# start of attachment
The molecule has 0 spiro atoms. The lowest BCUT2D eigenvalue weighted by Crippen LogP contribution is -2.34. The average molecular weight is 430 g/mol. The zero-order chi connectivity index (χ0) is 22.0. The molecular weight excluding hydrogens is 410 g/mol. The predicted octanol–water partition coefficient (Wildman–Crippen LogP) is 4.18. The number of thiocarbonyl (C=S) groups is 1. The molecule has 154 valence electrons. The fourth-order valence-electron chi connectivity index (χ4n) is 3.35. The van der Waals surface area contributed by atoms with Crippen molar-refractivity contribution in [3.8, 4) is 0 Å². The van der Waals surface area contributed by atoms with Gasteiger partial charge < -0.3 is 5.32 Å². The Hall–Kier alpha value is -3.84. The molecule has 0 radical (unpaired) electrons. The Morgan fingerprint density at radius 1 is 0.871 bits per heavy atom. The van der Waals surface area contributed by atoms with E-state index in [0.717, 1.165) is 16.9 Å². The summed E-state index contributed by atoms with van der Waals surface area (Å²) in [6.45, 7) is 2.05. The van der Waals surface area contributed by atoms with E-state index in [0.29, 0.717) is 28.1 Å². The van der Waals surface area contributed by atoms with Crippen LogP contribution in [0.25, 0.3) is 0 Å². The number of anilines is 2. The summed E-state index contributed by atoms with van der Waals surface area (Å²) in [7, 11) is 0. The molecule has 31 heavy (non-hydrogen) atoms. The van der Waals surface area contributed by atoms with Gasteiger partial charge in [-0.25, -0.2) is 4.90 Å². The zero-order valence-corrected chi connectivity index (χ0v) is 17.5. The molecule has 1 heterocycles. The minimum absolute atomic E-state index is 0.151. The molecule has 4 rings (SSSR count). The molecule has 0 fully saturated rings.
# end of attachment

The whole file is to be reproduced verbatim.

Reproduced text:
The molecule has 0 spiro atoms. The lowest BCUT2D eigenvalue weighted by Crippen LogP contribution is -2.34. The average molecular weight is 430 g/mol. The zero-order chi connectivity index (χ0) is 22.0. The molecular weight excluding hydrogens is 410 g/mol. The predicted octanol–water partition coefficient (Wildman–Crippen LogP) is 4.18. The number of thiocarbonyl (C=S) groups is 1. The molecule has 154 valence electrons. The fourth-order valence-electron chi connectivity index (χ4n) is 3.35. The van der Waals surface area contributed by atoms with Crippen molar-refractivity contribution in [3.8, 4) is 0 Å². The van der Waals surface area contributed by atoms with Gasteiger partial charge < -0.3 is 5.32 Å². The Hall–Kier alpha value is -3.84. The molecule has 0 radical (unpaired) electrons. The Morgan fingerprint density at radius 1 is 0.871 bits per heavy atom. The van der Waals surface area contributed by atoms with E-state index in [0.717, 1.165) is 16.9 Å². The summed E-state index contributed by atoms with van der Waals surface area (Å²) in [6.45, 7) is 2.05. The van der Waals surface area contributed by atoms with E-state index in [0.29, 0.717) is 28.1 Å². The van der Waals surface area contributed by atoms with Crippen LogP contribution in [0.25, 0.3) is 0 Å². The number of anilines is 2. The summed E-state index contributed by atoms with van der Waals surface area (Å²) in [7, 11) is 0. The molecule has 31 heavy (non-hydrogen) atoms. The van der Waals surface area contributed by atoms with Gasteiger partial charge in [-0.25, -0.2) is 4.90 Å². The zero-order valence-corrected chi connectivity index (χ0v) is 17.5. The molecule has 1 heterocycles. The minimum absolute atomic E-state index is 0.151. The molecule has 4 rings (SSSR count). The molecule has 0 fully saturated rings.